In addition, even though Whole Foods lists a buyer for southern California, Claude Ruau-Choate, many in the wine trade are convinced that most decisions go through Whole Foods’ Austin, Texas, national headquarters and national wine gurus Devon Broglie and Doug Bell. 

Gelson’s, with 28 stores in southern California, gets high marks for high-end products and innovation. One example: adding wine bars to most of its locations. The wine buying process seems to end with Tom Frattali, the senior vice-president for grocery purchasing, merchandising and distribution.

The traditional wine shops

Talk Los Angeles wine shops, and two come first to mind – Wally’s Wine & Spirits, with stores (and restaurants) in Beverly Hills and Santa Monica, and Wine House in west Los Angeles. Each has been a mainstay for decades, Wally’s for more than 50 years and Wine House for 40. Each sells Bordeaux futures, focuses on customer service for its often high-end clientele, and ships wine throughout the US where it’s legal.

Buying at Wally’s is split between several people, including Christian Navarro, the company’s president; J.P. Blanchard, who handles Burgundy; and wine director Matt Turner. At Wine House, most buying is done by the owners, Bill, Jim and Glen Knight.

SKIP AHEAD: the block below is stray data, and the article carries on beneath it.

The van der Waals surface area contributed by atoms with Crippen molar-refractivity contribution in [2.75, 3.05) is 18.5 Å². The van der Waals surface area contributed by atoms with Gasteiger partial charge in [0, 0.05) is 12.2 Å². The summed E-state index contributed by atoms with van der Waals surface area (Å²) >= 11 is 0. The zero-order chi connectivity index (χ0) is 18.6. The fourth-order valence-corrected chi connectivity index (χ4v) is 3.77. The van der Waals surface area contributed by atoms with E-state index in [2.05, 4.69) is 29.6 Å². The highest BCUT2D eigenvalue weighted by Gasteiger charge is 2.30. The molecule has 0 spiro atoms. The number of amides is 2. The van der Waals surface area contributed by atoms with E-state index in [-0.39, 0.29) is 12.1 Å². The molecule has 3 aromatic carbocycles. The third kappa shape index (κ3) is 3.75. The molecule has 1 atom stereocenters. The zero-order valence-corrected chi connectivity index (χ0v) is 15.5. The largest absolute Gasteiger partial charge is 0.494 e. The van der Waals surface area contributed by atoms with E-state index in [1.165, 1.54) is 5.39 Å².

Also worth noting is K&L Wine Merchants, the Hollywood outpost of the renowned San Francisco-area retailer whose head buyer is Trey Beffa. Hi-Time Wine Cellars, in Orange County, has been offering similar services since 1957; most of the buying is done by the owners, the Hanson family. 

The not-so-traditional wine shops

Where else but Los Angeles would a local food website include three shops featuring among a list of the 20 best wine bars? Among those less traditional, but still well regarded retailers are Silverlake Wine, with three locations, run by George Cossette, Randy Clement and April Langford, and specialising in organic and biodynamic; a new retailer, Stanley’s Wet Goods in Culver City, owned by John Stanley, which tries to be as funky as its surroundings; and Lou Wine Shop, owned by Lou Amdur, which specialises in natural and unusual wines.

On-premises buyers

Much of the Los Angeles restaurant wine business is sommelier-driven, say several importers and distributors. Having said that, it’s impossible to overlook Wolfgang Puck’s international restaurant chain, which operates eight restaurants in the Los Angeles area. The most important is the flagship Spago in Beverly Hills, where Phillip Dunn, MS, oversees one of the world’s great wine lists.

Max Stefanelli, who runs the wine program for the two Terroni restaurants in Los Angeles, is one of the keepers of the Italian flame after Piero Selvaggio’s legendary Valentina closed at the end of 2018. Ryan Ibsen, a Food & Wine magazine 2018 sommelier of the year, gets recognition for the wine program at Bestia. Sarah Clarke is the beverage director for Mozza Restaurant Group, with four LA restaurants.

In all, whether on or off premises, these are mostly wine buyers who are uniquely of the town where they work. But what else would you expect from Los Angeles? 

Jeff Siegel